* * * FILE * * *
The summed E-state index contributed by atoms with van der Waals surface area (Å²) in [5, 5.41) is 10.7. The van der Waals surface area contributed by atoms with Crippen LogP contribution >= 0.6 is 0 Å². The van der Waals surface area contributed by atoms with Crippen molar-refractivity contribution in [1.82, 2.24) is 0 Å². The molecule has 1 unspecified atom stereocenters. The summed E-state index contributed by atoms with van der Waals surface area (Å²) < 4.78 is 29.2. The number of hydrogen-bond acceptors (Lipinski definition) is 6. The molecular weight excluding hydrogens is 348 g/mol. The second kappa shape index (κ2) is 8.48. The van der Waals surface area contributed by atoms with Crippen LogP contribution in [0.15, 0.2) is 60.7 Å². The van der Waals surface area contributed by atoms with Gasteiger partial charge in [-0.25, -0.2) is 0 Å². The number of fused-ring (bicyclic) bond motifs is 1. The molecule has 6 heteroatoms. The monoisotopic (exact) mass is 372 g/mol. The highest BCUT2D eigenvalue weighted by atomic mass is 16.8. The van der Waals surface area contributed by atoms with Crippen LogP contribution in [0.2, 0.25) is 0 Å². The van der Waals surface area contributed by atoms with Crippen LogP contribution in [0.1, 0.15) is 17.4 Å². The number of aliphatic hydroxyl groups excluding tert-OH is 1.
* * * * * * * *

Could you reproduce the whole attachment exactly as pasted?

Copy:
The summed E-state index contributed by atoms with van der Waals surface area (Å²) in [5, 5.41) is 10.7. The van der Waals surface area contributed by atoms with Crippen LogP contribution >= 0.6 is 0 Å². The van der Waals surface area contributed by atoms with Crippen molar-refractivity contribution in [1.82, 2.24) is 0 Å². The molecule has 1 unspecified atom stereocenters. The summed E-state index contributed by atoms with van der Waals surface area (Å²) < 4.78 is 29.2. The number of hydrogen-bond acceptors (Lipinski definition) is 6. The molecular weight excluding hydrogens is 348 g/mol. The second kappa shape index (κ2) is 8.48. The van der Waals surface area contributed by atoms with Crippen LogP contribution in [0.15, 0.2) is 60.7 Å². The van der Waals surface area contributed by atoms with Gasteiger partial charge in [-0.25, -0.2) is 0 Å². The number of fused-ring (bicyclic) bond motifs is 1. The molecule has 6 heteroatoms. The monoisotopic (exact) mass is 372 g/mol. The highest BCUT2D eigenvalue weighted by atomic mass is 16.8. The van der Waals surface area contributed by atoms with Crippen LogP contribution in [0.2, 0.25) is 0 Å². The van der Waals surface area contributed by atoms with Crippen LogP contribution in [0.1, 0.15) is 17.4 Å². The number of aliphatic hydroxyl groups excluding tert-OH is 1.